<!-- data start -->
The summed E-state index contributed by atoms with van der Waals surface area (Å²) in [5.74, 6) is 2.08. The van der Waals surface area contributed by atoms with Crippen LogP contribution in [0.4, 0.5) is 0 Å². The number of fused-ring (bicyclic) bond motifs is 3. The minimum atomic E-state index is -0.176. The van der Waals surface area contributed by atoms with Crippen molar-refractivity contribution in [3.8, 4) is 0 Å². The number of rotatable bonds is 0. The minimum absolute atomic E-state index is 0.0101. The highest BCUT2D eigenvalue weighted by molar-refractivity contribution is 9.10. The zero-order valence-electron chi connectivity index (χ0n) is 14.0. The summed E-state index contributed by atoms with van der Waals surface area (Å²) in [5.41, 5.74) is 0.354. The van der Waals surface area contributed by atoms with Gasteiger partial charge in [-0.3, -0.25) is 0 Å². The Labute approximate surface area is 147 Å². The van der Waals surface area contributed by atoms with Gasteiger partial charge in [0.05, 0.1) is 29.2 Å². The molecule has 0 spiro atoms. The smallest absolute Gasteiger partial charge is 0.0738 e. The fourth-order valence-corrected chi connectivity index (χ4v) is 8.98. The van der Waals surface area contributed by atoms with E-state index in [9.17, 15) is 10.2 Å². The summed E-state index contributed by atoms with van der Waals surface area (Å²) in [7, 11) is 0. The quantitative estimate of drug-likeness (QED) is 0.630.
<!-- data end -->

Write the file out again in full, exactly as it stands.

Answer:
The summed E-state index contributed by atoms with van der Waals surface area (Å²) in [5.74, 6) is 2.08. The van der Waals surface area contributed by atoms with Crippen LogP contribution in [0.4, 0.5) is 0 Å². The number of fused-ring (bicyclic) bond motifs is 3. The minimum atomic E-state index is -0.176. The van der Waals surface area contributed by atoms with Crippen molar-refractivity contribution in [3.8, 4) is 0 Å². The number of rotatable bonds is 0. The minimum absolute atomic E-state index is 0.0101. The highest BCUT2D eigenvalue weighted by molar-refractivity contribution is 9.10. The zero-order valence-electron chi connectivity index (χ0n) is 14.0. The summed E-state index contributed by atoms with van der Waals surface area (Å²) in [5.41, 5.74) is 0.354. The van der Waals surface area contributed by atoms with Gasteiger partial charge in [-0.3, -0.25) is 0 Å². The Labute approximate surface area is 147 Å². The van der Waals surface area contributed by atoms with Gasteiger partial charge in [0.05, 0.1) is 29.2 Å². The molecule has 0 spiro atoms. The smallest absolute Gasteiger partial charge is 0.0738 e. The fourth-order valence-corrected chi connectivity index (χ4v) is 8.98. The van der Waals surface area contributed by atoms with E-state index in [9.17, 15) is 10.2 Å². The summed E-state index contributed by atoms with van der Waals surface area (Å²) in [7, 11) is 0. The quantitative estimate of drug-likeness (QED) is 0.630.